Nobody likes to work for nothing; the concept of free labor is foreign to everyone, not just designers alone. As a professional web designer, you of course put a lot of thought and effort into your work, and you deserve a well reward for it. That is your moneymaker, and you are well within right to apply it to its fullest.
There, now that we are on the same page, let us take a few minutes to consider open source web designing. Open source is to a web designer/developer what taking on a pro bono case is to a lawyer. Except that open source has more far-reaching effect (depending on how good you are) and it does not always have to be free.
There are companies that hire the open source contributors to manage their own projects within the company full-time, because said company heavily relies on aforesaid project for its operations. There are also companies which facilitate open source contribution part-time (like say, 1 day every week), and leave you to do your usual moneymaking schemes the rest of the time.
That was the unofficial first advantage, but now we will get down to the real gold behind open source contribution:
Building your portfolio
Like every other newbie in any career, a new designer faces the same cyclic problem: not enough experience to have a sufficiently impressive portfolio. This means that few people are willing to take such inexperienced designers on jobs and projects because of their scarce portfolio.
It is common to see new designers spending time on redesigns that they have not even received a request for, just so they can have something to populate their portfolios with. Some people do not mind unsolicited web design, but it is not everybody’s cup of tea, so why not commit your energies to open source contribution instead?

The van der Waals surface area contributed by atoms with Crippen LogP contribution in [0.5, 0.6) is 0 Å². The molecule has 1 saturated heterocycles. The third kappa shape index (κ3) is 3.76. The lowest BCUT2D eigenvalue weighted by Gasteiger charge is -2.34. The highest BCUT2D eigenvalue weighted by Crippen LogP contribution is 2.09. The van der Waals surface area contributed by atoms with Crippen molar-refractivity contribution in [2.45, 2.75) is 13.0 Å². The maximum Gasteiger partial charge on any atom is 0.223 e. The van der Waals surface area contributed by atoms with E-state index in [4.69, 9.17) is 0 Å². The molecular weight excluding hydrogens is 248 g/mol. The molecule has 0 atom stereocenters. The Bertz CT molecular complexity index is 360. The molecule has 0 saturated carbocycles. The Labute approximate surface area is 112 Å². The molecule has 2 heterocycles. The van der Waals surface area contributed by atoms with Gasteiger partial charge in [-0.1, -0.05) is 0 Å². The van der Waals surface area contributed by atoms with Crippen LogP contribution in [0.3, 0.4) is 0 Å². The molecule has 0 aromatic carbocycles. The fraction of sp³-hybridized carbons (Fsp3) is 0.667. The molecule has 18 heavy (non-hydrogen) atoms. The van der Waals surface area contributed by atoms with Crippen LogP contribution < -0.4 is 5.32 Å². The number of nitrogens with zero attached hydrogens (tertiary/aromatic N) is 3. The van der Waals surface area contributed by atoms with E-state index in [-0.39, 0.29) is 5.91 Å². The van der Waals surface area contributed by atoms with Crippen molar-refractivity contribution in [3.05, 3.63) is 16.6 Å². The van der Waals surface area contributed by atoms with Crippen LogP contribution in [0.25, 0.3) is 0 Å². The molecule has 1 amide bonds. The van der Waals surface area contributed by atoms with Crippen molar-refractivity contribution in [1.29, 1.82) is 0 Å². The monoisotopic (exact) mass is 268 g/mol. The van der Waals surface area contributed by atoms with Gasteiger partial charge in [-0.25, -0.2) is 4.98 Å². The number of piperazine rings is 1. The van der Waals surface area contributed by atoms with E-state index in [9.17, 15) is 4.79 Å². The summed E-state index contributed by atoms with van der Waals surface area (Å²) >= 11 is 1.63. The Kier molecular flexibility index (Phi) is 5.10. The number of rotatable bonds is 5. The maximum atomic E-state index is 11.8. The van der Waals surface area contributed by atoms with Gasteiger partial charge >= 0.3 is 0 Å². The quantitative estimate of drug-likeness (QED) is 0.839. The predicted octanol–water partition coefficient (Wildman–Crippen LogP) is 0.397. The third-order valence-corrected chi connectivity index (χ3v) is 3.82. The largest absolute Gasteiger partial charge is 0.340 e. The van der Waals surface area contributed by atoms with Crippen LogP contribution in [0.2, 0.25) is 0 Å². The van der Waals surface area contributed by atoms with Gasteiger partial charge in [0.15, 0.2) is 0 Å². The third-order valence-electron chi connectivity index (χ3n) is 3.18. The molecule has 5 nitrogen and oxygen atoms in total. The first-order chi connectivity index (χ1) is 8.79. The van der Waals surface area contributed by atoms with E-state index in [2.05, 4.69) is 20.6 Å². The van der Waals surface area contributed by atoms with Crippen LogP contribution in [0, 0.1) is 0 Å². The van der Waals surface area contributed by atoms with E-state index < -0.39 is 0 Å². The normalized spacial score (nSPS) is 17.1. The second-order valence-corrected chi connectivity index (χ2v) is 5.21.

There is no limit to the number of projects needing a web designer’s skill. Create an awesome piece with huge potential for reuses over time – branding, information design, app design, documentation or website design – there is a lot you can do. You can get professionals to review your work and if they like, generate publicity for the project. You will be surprised how many doors you could open with just one project.
Give back to the community
Every day, doctors, teachers and lawyers have the opportunity to make a difference in people’s lives by applying their professional skills. There are not so many opportunities for web designers to do the same, but an open source project could be just the thing. You’ve learnt a lot through readily accessible online resources, so why not play your part to teach someone else by covering some ground not well exhausted in the other resources?
That is not all you can do; you can get involved in open source task forces to solve a certain problem and get exposed to exciting skills and opportunities that could shape, or reshape, the direction of your career. Many a designer can trace back their career breaking moment to an open source project or taskforce.
Nothing to lose
The bottom-line is this: unlike unsolicited redesigns, open source projects cannot hurt, and they can help a great deal. It is a nothing-to-lose-but-everything-to-gain situation, so you might want to think about giving it a shot. Just start simple and see where it takes you!
Jack Dawson is an expert in web design and development. For more information and guidance on web design careers as well as to view and receive a review for design work, visit his site.